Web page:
Gene Shue, Maryland's own, had a good turn at bat out in Portland trying to persuade Bill Walton to come on home to San Diego and play for the reborn NBA franchise he'll be coaching this season - but here come Willis Reed, Al Attles and Billy Cunningham.

Reed and his New york Knick bosses began talks with the footsore and footlose, by mutual agreement with the portland Trail Blazers, league most valuable player yesterday and continue them today. Golden State's Attles and superior are due in Portland for same today and tomorrow, and Cunningham's cohort at Philadelphia. General Manager Pat Williams, tests the ground tomorrow.

Walton's spokesman, Jack Scott, remarked as things began unfolding in the wake of the break between the Blazers and the giant who led them to the 1976-77 NBA title: "The two teams that seem to be totally involved are Golden State and the Knicks. Maybe it's just a coincidence, but all four teams that we're dealing with have as coaches players who had extensive careers in the NBA and know first-hand the legitimacy of Bill's concerns."

Those are Reed, Attles, Cunningham - and Shue, who talked philosophies of basketball, basketball medicine and assembling complementary players for six hours with Walton, Scott and their lawyer John Bassett, after which Scott said, "Bill already had a positive impression of Shue, and that was reinforced." And, Scott allowed, San Diego is Walton's native territory - but hedged, "Both New York and San Francisco would be advantageous socially for Bill.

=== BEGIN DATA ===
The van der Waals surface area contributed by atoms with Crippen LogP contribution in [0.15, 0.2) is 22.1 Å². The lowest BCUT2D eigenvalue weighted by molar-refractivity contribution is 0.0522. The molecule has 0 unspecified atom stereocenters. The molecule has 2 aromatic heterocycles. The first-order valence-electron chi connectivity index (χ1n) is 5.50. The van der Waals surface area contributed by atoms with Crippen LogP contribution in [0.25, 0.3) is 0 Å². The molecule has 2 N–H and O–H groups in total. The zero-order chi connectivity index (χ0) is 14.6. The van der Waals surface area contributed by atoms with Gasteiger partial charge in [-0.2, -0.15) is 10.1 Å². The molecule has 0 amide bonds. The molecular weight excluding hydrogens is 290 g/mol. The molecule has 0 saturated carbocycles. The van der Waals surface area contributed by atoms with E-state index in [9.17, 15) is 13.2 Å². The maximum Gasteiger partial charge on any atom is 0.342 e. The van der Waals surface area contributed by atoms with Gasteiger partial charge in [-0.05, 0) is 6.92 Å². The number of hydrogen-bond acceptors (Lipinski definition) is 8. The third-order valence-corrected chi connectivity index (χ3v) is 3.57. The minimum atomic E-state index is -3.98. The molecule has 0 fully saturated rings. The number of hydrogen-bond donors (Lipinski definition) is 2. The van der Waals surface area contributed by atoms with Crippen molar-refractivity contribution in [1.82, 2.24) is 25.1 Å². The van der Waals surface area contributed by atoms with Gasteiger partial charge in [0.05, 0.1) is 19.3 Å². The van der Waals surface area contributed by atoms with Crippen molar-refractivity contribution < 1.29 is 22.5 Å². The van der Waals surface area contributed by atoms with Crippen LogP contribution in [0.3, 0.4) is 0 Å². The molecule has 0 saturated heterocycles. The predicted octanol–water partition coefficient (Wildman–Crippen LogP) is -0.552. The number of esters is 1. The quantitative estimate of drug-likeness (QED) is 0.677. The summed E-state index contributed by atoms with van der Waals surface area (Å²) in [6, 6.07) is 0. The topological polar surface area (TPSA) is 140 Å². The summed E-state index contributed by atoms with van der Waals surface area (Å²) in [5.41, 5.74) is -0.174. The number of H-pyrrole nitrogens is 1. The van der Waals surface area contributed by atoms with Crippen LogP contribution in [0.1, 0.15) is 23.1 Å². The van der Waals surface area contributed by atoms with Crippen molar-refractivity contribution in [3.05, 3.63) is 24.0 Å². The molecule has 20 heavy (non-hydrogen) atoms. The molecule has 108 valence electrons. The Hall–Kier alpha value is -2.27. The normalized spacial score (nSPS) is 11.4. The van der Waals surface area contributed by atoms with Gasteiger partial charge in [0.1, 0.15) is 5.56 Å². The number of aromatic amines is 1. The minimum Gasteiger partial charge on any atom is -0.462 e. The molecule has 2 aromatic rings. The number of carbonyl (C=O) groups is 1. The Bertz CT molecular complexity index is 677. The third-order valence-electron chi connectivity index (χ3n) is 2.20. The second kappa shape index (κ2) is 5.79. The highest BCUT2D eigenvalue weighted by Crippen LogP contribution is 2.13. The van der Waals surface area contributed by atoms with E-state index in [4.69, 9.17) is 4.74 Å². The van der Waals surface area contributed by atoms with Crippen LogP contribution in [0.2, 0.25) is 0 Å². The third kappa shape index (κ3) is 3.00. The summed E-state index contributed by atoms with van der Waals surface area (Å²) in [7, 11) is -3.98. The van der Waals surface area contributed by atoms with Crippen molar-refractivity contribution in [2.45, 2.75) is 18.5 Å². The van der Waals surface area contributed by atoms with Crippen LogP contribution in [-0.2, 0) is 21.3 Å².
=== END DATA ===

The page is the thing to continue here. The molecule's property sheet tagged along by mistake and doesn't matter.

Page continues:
"Certainly a city like New York could accomodate someone like Bill Walton and in the Bay Area, Bill would just have to walk down the street to hear a Grateful Dead concert."

Uuuhhhhh, whatever happened to Marvin Webster? . . .

It's official, the Bullets are bound for a week's visit to Israel Sept. 4-11. Centerpiece of the tour will be a Sept. 7 exhibition in Tel Aviv, the NBA champs versus Tel Aviv Maccabi, Israel's national team. What held up the announcement was the possibility that the Trail Blazers would come along: Blazer owner Larry Weinberg finally decided to forgo the triP - who needs 'em without Bill Walton, anyway? . . .

As Hall of Fame inductions came around again at Cooperstown, funeral arrangements weer being completed in Phillipsburg, Ohio, near Dayton, for Jesse (Pop) Haines, a 1970 Hall inductee; he died Saturday at 85. A St. Louis Cardinal 1920-37, he won 210 games, lost, 158; peaked in the 1926 World Series when he blanked the Yankees, 4-0, in Game Three, hitting a home run and RBI single in his behalf, then held a 3-2 lead in the seventh inning of Game Seven, leaving with a blister on his right hand, three on base, two out - setting up one of the Series' immortal moments. Grover Cleveland Alexander's strikeout of Tony Lazzeri. Save, Alexander; win, Haines, who later in life won election to six successive four-year terms as auditor of Montgomery County, Ohio

Affirmed preps for next week's Travers date with Alydar by running the $35,000 Jim Dandy at Saratoga today in his first race since winning the Belmont June 10 to Triple up. Steve Cauthen aboard after finding how the other 999 percent live as Alydar left his good mount, J. O. Tobin, some 20 Whitney . . . Pretty good fight card in Baltimore Civic Center tonight, Washington's Wilson Bell tries eighth-ranked middleweight Alvin Anderson of Baltimore after junior welterweight Dale Staley fights Clyde Pittman in a bid to stay unbeaten on the trail of old Prince George's amateur rival Sugar Ray Leonard.

Stan Tinkham, veteran swim coach hereabouts - he directed the Northern Virginia Aquatic Club (now Fun and Fitness) to prominence - is giving it up . . . Like father, like son, and young third baseman, 0 for 23 since being called up from Columbus where he was hitting .280 with 18 horners, remarked: "The longer you go without a hit, the easier it is to take." Howzat, Dale? "It's like Willie Stargell said the other day. If a guy gets 3,000 hits, he's got to get up to bat about 10,000 times to do it."

P.S. from Jack Scott: Bill Walton doesn't want his trade to result in the pillage of another team by the Blazers - "Bill doesn't want compensation that would decimate another team."